Tuesday, April 5, 2011

Canary in the Coal Mine: Adult Males Living with Parents

The chart shows the risk price of Credit Default Swaps on a country's loans as set against the number of adult men (by %) who live at home.  From the top right sliding down the scale you get:  Greece, Ireland, Portugal, Italy and Spain.  Buried at the bottom are Finland, Neatherlands, France, and Belgium.  Austria sits in the middle.  The education gap likely runs somewhat the same way, but the progression would not be as smooth.  What is really surprising is how large the differential is:  Over 50% to under 10%.

ht economist website:

Which leads to the question of whether its is a push or pull effect.  Are they at home because they want to be or because they have not good options?  I would suspect that both factors come into play. 

Some young men have not good options.  Within there economic circumstances there are no viable alternatives.  People who have no work and no family support often are starting down the slope towards perpetual homelessness.  Of course there are lesser versions of this problem.  Youngster has earned an MBA degree, but all he can find is work as temp secretarial help.  Does he spend his time working as a temp (thus benchmarking himself at a very low income rate), or does he spend all his time looking.

Of course, where the parents are willing and have the means, I am sure there are young men who just don't want to work.  A discussion related to this trend was had at the National Review Online between Matthew Schaffer and Tyler Cohen:

SHAFFER: David Brooks seems to borrow an idea from you, that some of our economic slowdown is attributable to people feeling economically secure (a good thing), and consequently pursuing careers for aesthetic, moral, cultural, intellectual, and leisure benefits, rather than purely for financial compensation. Paul Krugman doubts that. What’s your response?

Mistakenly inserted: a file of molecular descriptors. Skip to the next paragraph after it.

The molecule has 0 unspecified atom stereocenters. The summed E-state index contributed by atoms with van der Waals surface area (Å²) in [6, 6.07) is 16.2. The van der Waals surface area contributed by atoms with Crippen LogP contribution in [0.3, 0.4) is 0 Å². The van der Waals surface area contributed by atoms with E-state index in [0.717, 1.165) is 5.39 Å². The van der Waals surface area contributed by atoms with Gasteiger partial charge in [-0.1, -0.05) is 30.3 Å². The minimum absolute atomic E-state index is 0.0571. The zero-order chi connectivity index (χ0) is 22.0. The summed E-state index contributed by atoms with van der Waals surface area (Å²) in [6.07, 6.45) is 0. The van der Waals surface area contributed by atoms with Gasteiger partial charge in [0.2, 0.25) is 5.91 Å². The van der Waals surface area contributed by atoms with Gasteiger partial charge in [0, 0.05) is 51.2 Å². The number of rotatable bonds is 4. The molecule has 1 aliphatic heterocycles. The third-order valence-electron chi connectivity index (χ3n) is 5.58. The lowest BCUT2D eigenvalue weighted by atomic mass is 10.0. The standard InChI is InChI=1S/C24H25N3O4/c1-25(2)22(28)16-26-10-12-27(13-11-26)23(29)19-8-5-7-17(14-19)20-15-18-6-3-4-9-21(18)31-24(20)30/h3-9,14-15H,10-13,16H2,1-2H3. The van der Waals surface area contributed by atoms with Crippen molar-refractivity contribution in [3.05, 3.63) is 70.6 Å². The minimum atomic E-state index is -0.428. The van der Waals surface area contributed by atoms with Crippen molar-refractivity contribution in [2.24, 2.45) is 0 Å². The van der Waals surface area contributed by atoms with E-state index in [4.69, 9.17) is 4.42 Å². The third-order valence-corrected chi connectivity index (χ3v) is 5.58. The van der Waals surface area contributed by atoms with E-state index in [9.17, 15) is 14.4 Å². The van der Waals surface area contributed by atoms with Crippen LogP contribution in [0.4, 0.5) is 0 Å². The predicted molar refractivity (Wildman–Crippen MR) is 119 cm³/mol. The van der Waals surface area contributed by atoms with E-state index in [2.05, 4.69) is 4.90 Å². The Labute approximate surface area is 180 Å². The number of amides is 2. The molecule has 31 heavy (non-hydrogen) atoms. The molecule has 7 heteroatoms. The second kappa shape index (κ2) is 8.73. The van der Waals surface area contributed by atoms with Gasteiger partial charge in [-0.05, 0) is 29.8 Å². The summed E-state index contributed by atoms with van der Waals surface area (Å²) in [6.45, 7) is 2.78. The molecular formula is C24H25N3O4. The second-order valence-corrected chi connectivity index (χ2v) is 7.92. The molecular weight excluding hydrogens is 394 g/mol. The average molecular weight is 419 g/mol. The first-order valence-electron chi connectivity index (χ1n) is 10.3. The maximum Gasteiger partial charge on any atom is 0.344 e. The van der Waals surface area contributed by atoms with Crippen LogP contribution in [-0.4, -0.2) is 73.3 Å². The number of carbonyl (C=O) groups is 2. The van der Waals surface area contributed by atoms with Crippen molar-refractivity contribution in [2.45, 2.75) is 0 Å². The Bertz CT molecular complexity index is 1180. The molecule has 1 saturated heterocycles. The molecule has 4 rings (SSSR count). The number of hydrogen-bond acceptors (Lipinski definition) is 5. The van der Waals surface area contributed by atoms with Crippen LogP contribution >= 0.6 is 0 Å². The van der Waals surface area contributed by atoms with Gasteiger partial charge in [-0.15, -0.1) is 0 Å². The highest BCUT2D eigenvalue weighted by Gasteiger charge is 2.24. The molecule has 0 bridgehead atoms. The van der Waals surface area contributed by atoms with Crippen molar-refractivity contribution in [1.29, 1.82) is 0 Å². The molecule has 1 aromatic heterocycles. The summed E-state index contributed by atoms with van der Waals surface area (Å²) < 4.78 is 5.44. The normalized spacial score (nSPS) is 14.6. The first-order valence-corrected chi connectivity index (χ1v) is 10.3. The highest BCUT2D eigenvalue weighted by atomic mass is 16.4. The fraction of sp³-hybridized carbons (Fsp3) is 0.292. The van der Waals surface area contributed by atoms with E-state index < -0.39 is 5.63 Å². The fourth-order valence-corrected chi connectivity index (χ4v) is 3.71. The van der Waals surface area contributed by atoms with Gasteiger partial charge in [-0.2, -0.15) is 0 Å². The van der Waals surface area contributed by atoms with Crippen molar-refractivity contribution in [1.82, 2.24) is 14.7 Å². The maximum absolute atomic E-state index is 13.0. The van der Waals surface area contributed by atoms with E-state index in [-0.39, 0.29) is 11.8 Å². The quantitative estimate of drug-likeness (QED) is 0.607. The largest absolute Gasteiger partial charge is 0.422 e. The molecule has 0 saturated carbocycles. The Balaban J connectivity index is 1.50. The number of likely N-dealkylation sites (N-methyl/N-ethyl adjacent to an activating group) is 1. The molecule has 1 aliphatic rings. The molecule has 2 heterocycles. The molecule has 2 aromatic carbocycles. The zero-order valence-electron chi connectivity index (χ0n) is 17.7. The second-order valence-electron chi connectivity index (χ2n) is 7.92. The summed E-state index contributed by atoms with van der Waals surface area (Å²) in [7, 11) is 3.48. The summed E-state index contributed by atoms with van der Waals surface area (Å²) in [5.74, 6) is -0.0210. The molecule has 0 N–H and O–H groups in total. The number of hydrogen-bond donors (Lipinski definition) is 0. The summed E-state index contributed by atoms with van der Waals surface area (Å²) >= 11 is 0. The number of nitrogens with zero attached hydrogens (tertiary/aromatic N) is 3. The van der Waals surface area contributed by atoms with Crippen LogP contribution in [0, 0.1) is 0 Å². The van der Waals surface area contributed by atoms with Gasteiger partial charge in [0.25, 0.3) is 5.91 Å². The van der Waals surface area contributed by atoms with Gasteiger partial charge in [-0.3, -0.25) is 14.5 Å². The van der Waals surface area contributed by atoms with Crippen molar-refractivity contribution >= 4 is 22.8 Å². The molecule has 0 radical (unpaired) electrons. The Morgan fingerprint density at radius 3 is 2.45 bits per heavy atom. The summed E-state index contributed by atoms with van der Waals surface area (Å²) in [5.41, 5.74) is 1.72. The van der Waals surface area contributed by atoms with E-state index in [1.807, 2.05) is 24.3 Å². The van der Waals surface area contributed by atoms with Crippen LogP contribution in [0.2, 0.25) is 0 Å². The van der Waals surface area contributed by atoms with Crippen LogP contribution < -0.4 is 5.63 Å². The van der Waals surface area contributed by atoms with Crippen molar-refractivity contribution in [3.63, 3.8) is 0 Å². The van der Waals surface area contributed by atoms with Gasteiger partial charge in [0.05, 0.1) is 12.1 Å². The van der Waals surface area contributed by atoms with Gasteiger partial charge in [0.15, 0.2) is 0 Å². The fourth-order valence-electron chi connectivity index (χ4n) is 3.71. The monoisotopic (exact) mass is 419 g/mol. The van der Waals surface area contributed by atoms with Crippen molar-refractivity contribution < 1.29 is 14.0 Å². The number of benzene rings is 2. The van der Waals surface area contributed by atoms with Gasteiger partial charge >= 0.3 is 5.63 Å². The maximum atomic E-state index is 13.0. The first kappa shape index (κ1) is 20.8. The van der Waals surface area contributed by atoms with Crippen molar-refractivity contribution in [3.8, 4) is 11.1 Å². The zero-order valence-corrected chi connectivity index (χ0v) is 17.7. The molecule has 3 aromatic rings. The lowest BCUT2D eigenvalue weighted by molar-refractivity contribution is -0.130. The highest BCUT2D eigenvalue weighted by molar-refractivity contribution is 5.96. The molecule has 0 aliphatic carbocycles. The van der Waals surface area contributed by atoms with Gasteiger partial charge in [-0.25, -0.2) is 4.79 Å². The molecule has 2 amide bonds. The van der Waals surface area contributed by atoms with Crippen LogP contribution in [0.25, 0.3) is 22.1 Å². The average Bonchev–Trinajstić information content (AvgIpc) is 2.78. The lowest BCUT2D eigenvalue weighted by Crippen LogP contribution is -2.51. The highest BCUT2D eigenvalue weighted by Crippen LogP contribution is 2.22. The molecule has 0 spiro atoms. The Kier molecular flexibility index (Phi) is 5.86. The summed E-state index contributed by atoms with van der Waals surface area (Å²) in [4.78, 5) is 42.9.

COWEN: I agree with Brooks. Sometimes I call these people threshold earners. You’re calling me from New York. There was a very good article in the New York Times about how many young men, especially in the New York area, are delaying growing up, they have extended adolescence, they move back in with their parents, they’re not that ambitious. And that’s precisely because they can have so much free or almost-free fun through the Internet, and our lives are so good in terms of comforts.
We’re seeing society grow more rapidly along the happiness or utility dimension than we had expected, and seeing it grow more slowly across the jobs-and-revenue dimension than we had expected. And that’s a disconnect. It doesn’t have to be a fatal problem. The problem is when you don’t plan for that and don’t understand that that is happening.

A major issue is that we have a lot of debt commitments — some privately, but mostly in the public sector — that were premised on robust growth in revenue and jobs. But we’re taking a lot of our social dividend out in the form of happiness or utility — which, by the way, is harder to tax.

But that does mean that our fiscal crisis is going to come more quickly and be a lot worse than many people expect, even fiscal conservatives. They still think it’s only a matter of time before we revert to 1968 levels of growth for the typical families. And I don’t see us as being there.
We’re going to have slow growth and persistent, fairly high unemployment. The Great Stagnation view is what I’ve been predicting for a long time — that high unemployment will persist. And that seems to be happening. Other views don’t predict that.


Degringolade said...

Just thought that I would thank you for keeping me posted. I read your stuff every day.

russell1200 said...

Thanks D. !

I am working off mostly saved for futures stuff at them moment because I am working on another combatant type one. They take a lot longer.

Having grown up with WW2 type stories, the non-military character of them makes for a certain strangeness to them, and they play out much more differently then the western gunfight sagas that were truthfully more like todays urban gangbanger brawls dressed up for public consumption.